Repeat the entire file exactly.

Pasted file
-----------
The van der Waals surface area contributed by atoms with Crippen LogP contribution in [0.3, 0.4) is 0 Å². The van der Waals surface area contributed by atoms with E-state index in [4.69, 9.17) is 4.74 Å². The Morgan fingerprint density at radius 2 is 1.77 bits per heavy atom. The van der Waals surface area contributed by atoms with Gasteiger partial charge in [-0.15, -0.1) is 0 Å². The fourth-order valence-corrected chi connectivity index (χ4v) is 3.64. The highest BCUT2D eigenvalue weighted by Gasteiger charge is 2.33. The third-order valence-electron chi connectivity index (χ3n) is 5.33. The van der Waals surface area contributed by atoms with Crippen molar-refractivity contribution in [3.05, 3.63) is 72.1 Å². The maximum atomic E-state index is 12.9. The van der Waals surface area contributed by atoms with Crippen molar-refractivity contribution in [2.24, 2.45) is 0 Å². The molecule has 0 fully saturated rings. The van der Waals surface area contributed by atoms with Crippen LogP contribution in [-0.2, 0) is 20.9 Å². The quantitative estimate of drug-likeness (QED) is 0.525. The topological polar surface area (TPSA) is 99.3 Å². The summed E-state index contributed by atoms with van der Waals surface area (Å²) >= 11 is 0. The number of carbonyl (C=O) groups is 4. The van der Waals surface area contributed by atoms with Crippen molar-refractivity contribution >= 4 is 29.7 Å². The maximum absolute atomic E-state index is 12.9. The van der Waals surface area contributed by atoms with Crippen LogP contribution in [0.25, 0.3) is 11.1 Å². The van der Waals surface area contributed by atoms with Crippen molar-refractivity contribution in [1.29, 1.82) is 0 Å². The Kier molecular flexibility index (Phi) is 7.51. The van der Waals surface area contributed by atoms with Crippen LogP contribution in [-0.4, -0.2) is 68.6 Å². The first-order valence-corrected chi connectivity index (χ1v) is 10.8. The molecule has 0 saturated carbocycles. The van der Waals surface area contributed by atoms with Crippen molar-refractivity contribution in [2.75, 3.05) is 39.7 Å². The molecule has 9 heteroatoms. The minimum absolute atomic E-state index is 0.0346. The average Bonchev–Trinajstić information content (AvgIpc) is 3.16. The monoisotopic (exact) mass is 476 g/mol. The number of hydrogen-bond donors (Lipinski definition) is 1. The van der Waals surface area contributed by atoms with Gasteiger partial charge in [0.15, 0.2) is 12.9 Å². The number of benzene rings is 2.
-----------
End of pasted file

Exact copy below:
The van der Waals surface area contributed by atoms with Crippen LogP contribution in [0.3, 0.4) is 0 Å². The van der Waals surface area contributed by atoms with E-state index in [4.69, 9.17) is 4.74 Å². The Morgan fingerprint density at radius 2 is 1.77 bits per heavy atom. The van der Waals surface area contributed by atoms with Gasteiger partial charge in [-0.15, -0.1) is 0 Å². The fourth-order valence-corrected chi connectivity index (χ4v) is 3.64. The highest BCUT2D eigenvalue weighted by Gasteiger charge is 2.33. The third-order valence-electron chi connectivity index (χ3n) is 5.33. The van der Waals surface area contributed by atoms with Crippen molar-refractivity contribution in [3.05, 3.63) is 72.1 Å². The maximum atomic E-state index is 12.9. The van der Waals surface area contributed by atoms with Crippen molar-refractivity contribution in [2.24, 2.45) is 0 Å². The molecule has 0 fully saturated rings. The van der Waals surface area contributed by atoms with Crippen LogP contribution in [-0.2, 0) is 20.9 Å². The quantitative estimate of drug-likeness (QED) is 0.525. The topological polar surface area (TPSA) is 99.3 Å². The summed E-state index contributed by atoms with van der Waals surface area (Å²) >= 11 is 0. The number of carbonyl (C=O) groups is 4. The van der Waals surface area contributed by atoms with Crippen molar-refractivity contribution >= 4 is 29.7 Å². The maximum absolute atomic E-state index is 12.9. The van der Waals surface area contributed by atoms with Crippen LogP contribution in [0.25, 0.3) is 11.1 Å². The van der Waals surface area contributed by atoms with Crippen molar-refractivity contribution in [1.29, 1.82) is 0 Å². The Kier molecular flexibility index (Phi) is 7.51. The van der Waals surface area contributed by atoms with Crippen LogP contribution in [-0.4, -0.2) is 68.6 Å². The first-order valence-corrected chi connectivity index (χ1v) is 10.8. The molecule has 0 saturated carbocycles. The van der Waals surface area contributed by atoms with Crippen molar-refractivity contribution in [2.75, 3.05) is 39.7 Å². The molecule has 9 heteroatoms. The minimum absolute atomic E-state index is 0.0346. The average Bonchev–Trinajstić information content (AvgIpc) is 3.16. The monoisotopic (exact) mass is 476 g/mol. The number of hydrogen-bond donors (Lipinski definition) is 1. The van der Waals surface area contributed by atoms with Gasteiger partial charge in [0.15, 0.2) is 12.9 Å². The number of benzene rings is 2.